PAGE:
Friday, 27 March 2009

Creative Life

Elle Coyote's recent posts on Deliberate Practice and Talent is Overrated have put me in a contemplative mood about what I am doing, or attempting to do, in this blog, and in the rest of my life. I left my comments there and hope they didn't sound condescending, because I want to continue them here. I have had the extreme good fortune to be granted the circumstances to earn my living from a creative life, and feel always the desire to share that enjoyment. That desire has led to years of practice and some teaching, plus a lifetime of deep appreciation for the creativity of others, which makes me perhaps unreasonably fearless in my opinions.

Talent is overrated. To me, that is a tremendously liberating and encouraging concept. Anyone can cook, as the chef said to the rat, indeed! But one must want to cook enough to overcome obstacles life sets up, and enjoy doing it enough to practice it at every opportunity for years. Practice, not talent, is the only indicator of success. And I think this applies in every field of human activity. The best barristers are those who breathe and dream and debate the law, the best athletes those who set themselves a challenge and do not rest until they have accomplished it.

I began drawing at the age of ten, and it made me different from the other children I knew, enough to feel I had carved out a space for myself, a domain under my own control, where I imagined I had talent. It was all the impetus I needed to apply myself to drawing every day, out of uncritical pleasure and no little measure of self-delusion. But with practice I became better. And others began to notice, too. The practice came long before anyone said I had talent. I might not have continued without that attention (such a needy child!) but I was proud of my skill and wanted to spend every waking minute improving it. I drifted through my lessons, paying scant attention to anyone trying to teach me anything, including my drawing tutors, because I was busy experimenting and trying new things on my own, and always working at drawing. The only thing I loved as much was reading.

In my case, the love of learning and doing overcame the pleasure of finishing, so my accomplishments were personal and inwardly directed. My art was no one else's business, and I never took my career seriously. As a result I drifted to other things and for a long time lost touch with my creative life. It is a habit that must be nurtured, even after it is mastered. Ultimately, I fell into representing artists and managing other's careers, out of love and a need to feel useful.

Now I am at a new stage in my career, confident that if I chose to, I could very easily resurrect those drawing and painting habits, and make up for the time I have lost. Indeed I know the business inside out, what galleries and collectors need and desire from their artists, how the bubbling ecosystem of museum and curator and critic and publisher and auction house thrives, the usefulness of advertising and public relations and cash flow. I know so much that the fun has quite gone along with the possibility of failure and the desire to take risks.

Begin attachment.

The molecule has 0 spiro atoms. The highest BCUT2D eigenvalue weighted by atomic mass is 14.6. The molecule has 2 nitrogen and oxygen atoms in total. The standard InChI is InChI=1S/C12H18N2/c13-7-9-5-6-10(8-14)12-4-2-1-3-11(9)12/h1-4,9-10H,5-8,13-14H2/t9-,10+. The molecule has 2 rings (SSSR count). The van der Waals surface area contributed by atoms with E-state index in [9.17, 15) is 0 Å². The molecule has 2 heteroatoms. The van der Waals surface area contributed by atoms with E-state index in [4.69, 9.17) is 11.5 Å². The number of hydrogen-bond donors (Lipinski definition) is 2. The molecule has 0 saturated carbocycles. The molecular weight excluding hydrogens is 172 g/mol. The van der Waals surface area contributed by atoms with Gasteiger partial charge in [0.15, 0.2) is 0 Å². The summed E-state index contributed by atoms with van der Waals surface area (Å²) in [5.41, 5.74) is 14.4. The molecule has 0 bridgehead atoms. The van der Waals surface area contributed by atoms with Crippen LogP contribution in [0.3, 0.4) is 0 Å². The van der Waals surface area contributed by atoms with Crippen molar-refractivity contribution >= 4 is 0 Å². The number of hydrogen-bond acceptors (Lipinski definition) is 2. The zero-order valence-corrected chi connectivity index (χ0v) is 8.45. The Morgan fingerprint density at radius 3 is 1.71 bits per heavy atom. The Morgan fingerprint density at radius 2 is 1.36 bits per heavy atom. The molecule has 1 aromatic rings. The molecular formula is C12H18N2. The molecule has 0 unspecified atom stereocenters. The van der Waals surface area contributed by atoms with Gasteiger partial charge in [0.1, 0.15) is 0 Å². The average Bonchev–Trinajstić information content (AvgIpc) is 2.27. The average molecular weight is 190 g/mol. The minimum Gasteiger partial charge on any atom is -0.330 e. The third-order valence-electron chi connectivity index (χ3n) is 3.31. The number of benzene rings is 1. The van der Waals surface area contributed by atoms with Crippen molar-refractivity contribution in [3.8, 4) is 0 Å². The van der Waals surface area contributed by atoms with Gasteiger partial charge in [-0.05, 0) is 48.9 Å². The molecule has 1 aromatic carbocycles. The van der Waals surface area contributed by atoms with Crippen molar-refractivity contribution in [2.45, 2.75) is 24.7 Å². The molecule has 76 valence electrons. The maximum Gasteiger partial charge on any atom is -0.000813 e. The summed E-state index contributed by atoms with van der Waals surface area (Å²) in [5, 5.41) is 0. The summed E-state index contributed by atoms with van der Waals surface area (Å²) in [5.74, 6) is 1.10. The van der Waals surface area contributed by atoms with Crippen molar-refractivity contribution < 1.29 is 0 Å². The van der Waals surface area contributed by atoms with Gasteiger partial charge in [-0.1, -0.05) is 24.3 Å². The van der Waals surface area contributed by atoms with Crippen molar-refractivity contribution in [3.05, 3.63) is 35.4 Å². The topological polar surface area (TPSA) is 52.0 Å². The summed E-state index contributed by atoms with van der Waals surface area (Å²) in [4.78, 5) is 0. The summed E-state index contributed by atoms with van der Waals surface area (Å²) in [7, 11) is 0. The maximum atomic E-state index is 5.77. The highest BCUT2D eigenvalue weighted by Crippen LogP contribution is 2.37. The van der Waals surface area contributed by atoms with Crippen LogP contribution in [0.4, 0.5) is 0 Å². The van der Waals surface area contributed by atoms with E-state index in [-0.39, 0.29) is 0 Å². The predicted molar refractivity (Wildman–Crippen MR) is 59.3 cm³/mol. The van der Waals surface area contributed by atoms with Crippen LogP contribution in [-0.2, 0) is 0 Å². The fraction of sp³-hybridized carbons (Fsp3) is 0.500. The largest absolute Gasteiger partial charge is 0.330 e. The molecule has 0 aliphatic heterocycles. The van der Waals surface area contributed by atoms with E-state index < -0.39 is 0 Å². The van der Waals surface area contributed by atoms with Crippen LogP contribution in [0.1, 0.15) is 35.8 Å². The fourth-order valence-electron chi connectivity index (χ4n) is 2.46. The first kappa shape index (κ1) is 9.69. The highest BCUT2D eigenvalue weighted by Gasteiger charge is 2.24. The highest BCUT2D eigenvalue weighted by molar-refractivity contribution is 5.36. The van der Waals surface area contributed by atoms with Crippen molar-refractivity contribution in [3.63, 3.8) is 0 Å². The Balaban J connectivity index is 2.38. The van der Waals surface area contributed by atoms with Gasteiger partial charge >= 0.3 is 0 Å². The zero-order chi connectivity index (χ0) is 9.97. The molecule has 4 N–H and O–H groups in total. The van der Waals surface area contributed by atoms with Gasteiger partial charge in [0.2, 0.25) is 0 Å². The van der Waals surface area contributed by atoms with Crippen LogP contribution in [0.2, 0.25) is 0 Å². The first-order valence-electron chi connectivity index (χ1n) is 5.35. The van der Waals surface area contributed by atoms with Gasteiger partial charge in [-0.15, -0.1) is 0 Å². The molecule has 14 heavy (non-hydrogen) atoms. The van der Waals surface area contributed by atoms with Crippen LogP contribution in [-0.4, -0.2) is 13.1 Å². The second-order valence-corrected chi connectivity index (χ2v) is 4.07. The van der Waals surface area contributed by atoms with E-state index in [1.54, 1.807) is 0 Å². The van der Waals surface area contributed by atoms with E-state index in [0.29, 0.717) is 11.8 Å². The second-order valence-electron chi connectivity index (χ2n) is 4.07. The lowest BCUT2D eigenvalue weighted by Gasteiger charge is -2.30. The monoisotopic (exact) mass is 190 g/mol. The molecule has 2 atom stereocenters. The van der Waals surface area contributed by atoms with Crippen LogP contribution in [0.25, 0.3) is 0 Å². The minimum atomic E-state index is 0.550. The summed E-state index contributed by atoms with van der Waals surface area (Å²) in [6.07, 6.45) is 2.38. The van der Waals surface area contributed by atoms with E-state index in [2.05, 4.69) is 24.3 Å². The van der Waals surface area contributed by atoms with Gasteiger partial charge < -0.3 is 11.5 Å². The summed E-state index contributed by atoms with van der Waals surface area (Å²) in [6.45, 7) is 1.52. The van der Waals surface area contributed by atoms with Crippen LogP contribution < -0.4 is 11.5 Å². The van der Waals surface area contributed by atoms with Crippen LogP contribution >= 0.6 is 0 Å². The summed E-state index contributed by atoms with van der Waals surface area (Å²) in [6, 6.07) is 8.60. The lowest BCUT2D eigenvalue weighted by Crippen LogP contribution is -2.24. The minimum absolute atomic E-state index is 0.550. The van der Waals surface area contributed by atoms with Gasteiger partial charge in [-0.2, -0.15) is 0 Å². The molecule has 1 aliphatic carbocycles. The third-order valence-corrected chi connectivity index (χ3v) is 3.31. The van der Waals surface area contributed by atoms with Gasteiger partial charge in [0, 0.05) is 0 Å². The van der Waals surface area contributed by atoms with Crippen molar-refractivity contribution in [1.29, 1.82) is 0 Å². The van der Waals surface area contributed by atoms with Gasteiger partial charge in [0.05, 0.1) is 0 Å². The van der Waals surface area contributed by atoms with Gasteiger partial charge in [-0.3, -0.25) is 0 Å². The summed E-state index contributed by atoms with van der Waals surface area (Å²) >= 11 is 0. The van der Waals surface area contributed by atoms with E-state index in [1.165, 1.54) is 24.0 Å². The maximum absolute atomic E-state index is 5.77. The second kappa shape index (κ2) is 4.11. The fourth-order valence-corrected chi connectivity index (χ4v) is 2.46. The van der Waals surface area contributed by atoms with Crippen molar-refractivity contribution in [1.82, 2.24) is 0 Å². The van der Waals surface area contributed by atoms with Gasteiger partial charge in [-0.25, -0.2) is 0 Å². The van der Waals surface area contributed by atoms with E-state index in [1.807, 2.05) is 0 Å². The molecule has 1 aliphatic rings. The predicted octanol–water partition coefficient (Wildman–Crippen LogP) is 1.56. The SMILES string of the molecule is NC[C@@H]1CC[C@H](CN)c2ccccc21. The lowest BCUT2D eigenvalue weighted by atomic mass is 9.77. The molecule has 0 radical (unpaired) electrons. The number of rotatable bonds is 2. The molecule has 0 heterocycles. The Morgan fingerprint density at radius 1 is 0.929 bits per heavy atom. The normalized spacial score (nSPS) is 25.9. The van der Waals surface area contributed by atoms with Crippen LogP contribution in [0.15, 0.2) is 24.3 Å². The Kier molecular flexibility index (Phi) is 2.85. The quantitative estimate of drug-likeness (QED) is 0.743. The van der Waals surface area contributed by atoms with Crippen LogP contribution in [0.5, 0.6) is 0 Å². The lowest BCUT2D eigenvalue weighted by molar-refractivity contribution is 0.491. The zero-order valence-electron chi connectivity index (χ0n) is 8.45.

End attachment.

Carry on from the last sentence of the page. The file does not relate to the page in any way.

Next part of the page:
I think that is why I am now writing instead of drawing. I always wrote self-consciously, fearfully even, and fitfully. I know I am not very good. I certainly do not have talent. Every page fills me with self-loathing and doubt. The possibility of failure or worse, mediocrity, is real and yet, thrilling. It makes me fearless. I want to try everything: make all the mistakes and shortcuts that gets one lost in the woods. I am determined to be proud of those rough edges, shameless for the artless mistakes, and so I am not hiding my first drafts, but posting them for you who are foolish enough to read them. But I also look forward to the necessary improvement that will come from writing every day, that after even so short a time I am beginning to feel. The process is fascinating, cathartic, human and divine at the same time.

I try to apply the lessons I taught my own students who struggled to capture a likeness. Work on the big shapes first, ignore the details. Stay loose and gestural, never erase your mistakes. Don't worry about what the first or second or tenth drawing looks like, because no one will see it. But give every drawing all of your attention and think about what you are doing. Set yourself a goal: a drawing every day, or twenty sketchbooks a year. Copy the work of great artists, draw the shoes and crumpled paper and people around you, block your ears to the critics you live with (including the ones that live in your head) and never stop working for anything, including natural disasters and personal loss. Ben Shahn wrote in the Education of an Artist, "draw and draw and paint and read, there is no content of knowledge that is not pertinent to the work you will want to do."


Osprey said...

Am happy to be here while you whack at the underbrush in this uncharted land.

Enjah Mysterio said...

Your writing is distinctive, a great pleasure to read and exciting in its meanderings.

Your comments were apt, and I agree wholeheartedly: those trends in art instruction in the US were profoundly destructive.